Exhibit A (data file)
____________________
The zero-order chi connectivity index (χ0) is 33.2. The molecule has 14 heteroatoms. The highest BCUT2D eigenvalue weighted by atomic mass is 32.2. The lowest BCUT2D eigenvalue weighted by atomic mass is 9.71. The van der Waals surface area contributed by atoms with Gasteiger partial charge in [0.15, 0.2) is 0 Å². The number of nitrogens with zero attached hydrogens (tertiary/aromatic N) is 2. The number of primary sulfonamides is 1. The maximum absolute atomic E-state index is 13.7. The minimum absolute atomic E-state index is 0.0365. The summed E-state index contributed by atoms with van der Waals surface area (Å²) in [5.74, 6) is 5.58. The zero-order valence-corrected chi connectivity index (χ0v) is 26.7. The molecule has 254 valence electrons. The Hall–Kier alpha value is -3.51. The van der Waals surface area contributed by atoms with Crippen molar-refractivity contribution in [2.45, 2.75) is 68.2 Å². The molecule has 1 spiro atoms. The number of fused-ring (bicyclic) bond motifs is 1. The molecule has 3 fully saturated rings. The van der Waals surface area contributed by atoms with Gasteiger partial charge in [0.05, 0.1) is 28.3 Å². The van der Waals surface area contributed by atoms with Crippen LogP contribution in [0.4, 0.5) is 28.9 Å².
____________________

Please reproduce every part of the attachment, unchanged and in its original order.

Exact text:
The zero-order chi connectivity index (χ0) is 33.2. The molecule has 14 heteroatoms. The highest BCUT2D eigenvalue weighted by atomic mass is 32.2. The lowest BCUT2D eigenvalue weighted by atomic mass is 9.71. The van der Waals surface area contributed by atoms with Gasteiger partial charge in [0.15, 0.2) is 0 Å². The number of nitrogens with zero attached hydrogens (tertiary/aromatic N) is 2. The number of primary sulfonamides is 1. The maximum absolute atomic E-state index is 13.7. The minimum absolute atomic E-state index is 0.0365. The summed E-state index contributed by atoms with van der Waals surface area (Å²) in [5.74, 6) is 5.58. The zero-order valence-corrected chi connectivity index (χ0v) is 26.7. The molecule has 254 valence electrons. The Hall–Kier alpha value is -3.51. The van der Waals surface area contributed by atoms with Crippen molar-refractivity contribution in [2.45, 2.75) is 68.2 Å². The molecule has 1 spiro atoms. The number of fused-ring (bicyclic) bond motifs is 1. The molecule has 3 fully saturated rings. The van der Waals surface area contributed by atoms with Gasteiger partial charge in [0.05, 0.1) is 28.3 Å². The van der Waals surface area contributed by atoms with Crippen LogP contribution in [0.4, 0.5) is 28.9 Å².